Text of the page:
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Histone deacetylase 3 controls a transcriptional network required for B cell maturation.
Stengel KR, Bhaskara S, Wang J, Liu Q, Ellis JD, Sampathi S, Hiebert SW
(2019) Nucleic Acids Res 47: 10612-10627
MeSH Terms: Animals, Antigens, CD19, B-Lymphocytes, Base Sequence, Cell Differentiation, Gene Expression Regulation, Gene Regulatory Networks, Histone Deacetylase Inhibitors, Histone Deacetylases, Lipopolysaccharides, Lymphocyte Activation, Mice, Inbred C57BL, Plasma Cells, Positive Regulatory Domain I-Binding Factor 1, Proto-Oncogene Proteins c-bcl-6, Repressor Proteins, Transcription, Genetic, Up-Regulation
Show Abstract · Added October 25, 2019
Histone deacetylase 3 (Hdac3) is a target of the FDA approved HDAC inhibitors, which are used for the treatment of lymphoid malignancies. Here, we used Cd19-Cre to conditionally delete Hdac3 to define its role in germinal center B cells, which represent the cell of origin for many B cell malignancies. Cd19-Cre-Hdac3-/- mice showed impaired germinal center formation along with a defect in plasmablast production. Analysis of Hdac3-/- germinal centers revealed a reduction in dark zone centroblasts and accumulation of light zone centrocytes. RNA-seq revealed a significant correlation between genes up-regulated upon Hdac3 loss and those up-regulated in Foxo1-deleted germinal center B cells, even though Foxo1 typically activates transcription. Therefore, to determine whether gene expression changes observed in Hdac3-/- germinal centers were a result of direct effects of Hdac3 deacetylase activity, we used an HDAC3 selective inhibitor and examined nascent transcription in germinal center-derived cell lines. Transcriptional changes upon HDAC3 inhibition were enriched for light zone gene signatures as observed in germinal centers. Further comparison of PRO-seq data with ChIP-seq/exo data for BCL6, SMRT, FOXO1 and H3K27ac identified direct targets of HDAC3 function including CD86, CD83 and CXCR5 that are likely responsible for driving the light zone phenotype observed in vivo.
© The Author(s) 2019. Published by Oxford University Press on behalf of Nucleic Acids Research.
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18 MeSH Terms
Kaiso is required for MTG16-dependent effects on colitis-associated carcinoma.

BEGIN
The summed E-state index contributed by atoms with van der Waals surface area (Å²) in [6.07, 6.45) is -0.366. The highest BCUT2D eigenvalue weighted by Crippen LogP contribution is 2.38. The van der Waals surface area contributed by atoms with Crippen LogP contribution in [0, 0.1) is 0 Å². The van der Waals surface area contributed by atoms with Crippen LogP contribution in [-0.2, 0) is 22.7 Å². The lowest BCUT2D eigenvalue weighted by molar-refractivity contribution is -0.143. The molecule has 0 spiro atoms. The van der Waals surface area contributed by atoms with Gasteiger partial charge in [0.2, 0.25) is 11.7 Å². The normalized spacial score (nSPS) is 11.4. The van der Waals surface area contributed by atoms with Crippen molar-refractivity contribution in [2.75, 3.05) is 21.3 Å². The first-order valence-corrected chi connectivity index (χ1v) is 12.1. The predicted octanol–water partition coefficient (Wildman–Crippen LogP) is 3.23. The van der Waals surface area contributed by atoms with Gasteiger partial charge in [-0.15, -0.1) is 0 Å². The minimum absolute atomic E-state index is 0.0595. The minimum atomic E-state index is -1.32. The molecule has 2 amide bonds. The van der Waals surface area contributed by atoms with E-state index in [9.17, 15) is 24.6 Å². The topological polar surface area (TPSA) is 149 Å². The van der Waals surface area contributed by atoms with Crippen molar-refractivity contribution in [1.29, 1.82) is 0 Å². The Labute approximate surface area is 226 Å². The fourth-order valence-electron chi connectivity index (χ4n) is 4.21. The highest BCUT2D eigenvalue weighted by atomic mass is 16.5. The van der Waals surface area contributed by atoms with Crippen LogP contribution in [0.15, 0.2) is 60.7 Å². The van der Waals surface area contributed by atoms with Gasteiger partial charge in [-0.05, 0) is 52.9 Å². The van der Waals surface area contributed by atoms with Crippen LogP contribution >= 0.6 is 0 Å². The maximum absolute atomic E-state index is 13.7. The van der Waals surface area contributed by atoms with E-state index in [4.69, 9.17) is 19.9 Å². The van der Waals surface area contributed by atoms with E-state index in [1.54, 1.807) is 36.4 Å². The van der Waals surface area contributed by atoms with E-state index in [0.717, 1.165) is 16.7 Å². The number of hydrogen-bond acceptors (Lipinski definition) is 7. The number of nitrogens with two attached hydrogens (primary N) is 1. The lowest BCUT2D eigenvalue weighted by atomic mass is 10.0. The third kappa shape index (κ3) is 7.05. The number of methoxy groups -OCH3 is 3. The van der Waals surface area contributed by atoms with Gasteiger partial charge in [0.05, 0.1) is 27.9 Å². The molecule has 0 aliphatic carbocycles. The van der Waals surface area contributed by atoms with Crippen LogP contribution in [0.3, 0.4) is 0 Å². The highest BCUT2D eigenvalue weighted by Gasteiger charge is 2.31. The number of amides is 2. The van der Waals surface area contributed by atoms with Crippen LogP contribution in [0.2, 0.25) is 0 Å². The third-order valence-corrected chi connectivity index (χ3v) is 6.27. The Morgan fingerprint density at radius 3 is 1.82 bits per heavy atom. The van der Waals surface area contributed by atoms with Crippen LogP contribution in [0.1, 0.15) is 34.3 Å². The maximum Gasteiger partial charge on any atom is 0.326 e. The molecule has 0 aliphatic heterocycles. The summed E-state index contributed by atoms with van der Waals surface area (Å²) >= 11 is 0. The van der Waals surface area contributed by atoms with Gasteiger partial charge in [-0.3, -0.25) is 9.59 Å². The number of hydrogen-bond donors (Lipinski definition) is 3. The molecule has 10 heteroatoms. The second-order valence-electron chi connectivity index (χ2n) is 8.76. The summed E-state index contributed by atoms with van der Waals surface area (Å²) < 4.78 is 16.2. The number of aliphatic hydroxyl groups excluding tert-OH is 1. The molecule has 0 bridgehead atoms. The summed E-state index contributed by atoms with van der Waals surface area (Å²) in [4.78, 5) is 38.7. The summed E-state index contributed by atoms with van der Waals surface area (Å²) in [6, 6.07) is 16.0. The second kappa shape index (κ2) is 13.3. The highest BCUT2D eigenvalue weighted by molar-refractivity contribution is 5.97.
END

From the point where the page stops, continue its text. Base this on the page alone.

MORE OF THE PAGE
Short SP, Barrett CW, Stengel KR, Revetta FL, Choksi YA, Coburn LA, Lintel MK, McDonough EM, Washington MK, Wilson KT, Prokhortchouk E, Chen X, Hiebert SW, Reynolds AB, Williams CS
(2019) Oncogene 38: 5091-5106
MeSH Terms: Adenocarcinoma, Animals, Carcinogenesis, Colitis, Colonic Neoplasms, Female, HCT116 Cells, HEK293 Cells, Humans, Inflammation, Intestinal Mucosa, Male, Mice, Mice, Inbred C57BL, Mice, Knockout, Repressor Proteins, Transcription Factors
Show Abstract · Added March 16, 2019
The myeloid translocation gene family member MTG16 is a transcriptional corepressor that relies on the DNA-binding ability of other proteins to determine specificity. One such protein is the ZBTB family member Kaiso, and the MTG16:Kaiso interaction is necessary for repression of Kaiso target genes, such as matrix metalloproteinase-7. Using the azoxymethane and dextran sodium sulfate (AOM/DSS) murine model of colitis-associated carcinoma, we previously determined that MTG16 loss accelerates tumorigenesis and inflammation. However, it was unknown whether this effect was modified by Kaiso-dependent transcriptional repression. To test for a genetic interaction between MTG16 and Kaiso in inflammatory carcinogenesis, we subjected single and double knockout (DKO) mice to the AOM/DSS protocol. Mtg16 mice demonstrated increased colitis and tumor burden; in contrast, disease severity in Kaiso mice was equivalent to wild-type controls. Surprisingly, Kaiso deficiency in the context of MTG16 loss reversed injury and pro-tumorigenic responses in the intestinal epithelium following AOM/DSS treatment, and tumor numbers were returned to near to wild-type levels. Transcriptomic analysis of non-tumor colon tissue demonstrated that changes induced by MTG16 loss were widely mitigated by concurrent Kaiso loss, and DKO mice demonstrated downregulation of metabolism and cytokine-associated gene sets with concurrent activation of DNA damage checkpoint pathways as compared with Mtg16. Further, Kaiso knockdown in intestinal enteroids reduced stem- and WNT-associated phenotypes, thus abrogating the induction of these pathways observed in Mtg16 samples. Together, these data suggest that Kaiso modifies MTG16-driven inflammation and tumorigenesis and suggests that Kaiso deregulation contributes to MTG16-dependent colitis and CAC phenotypes.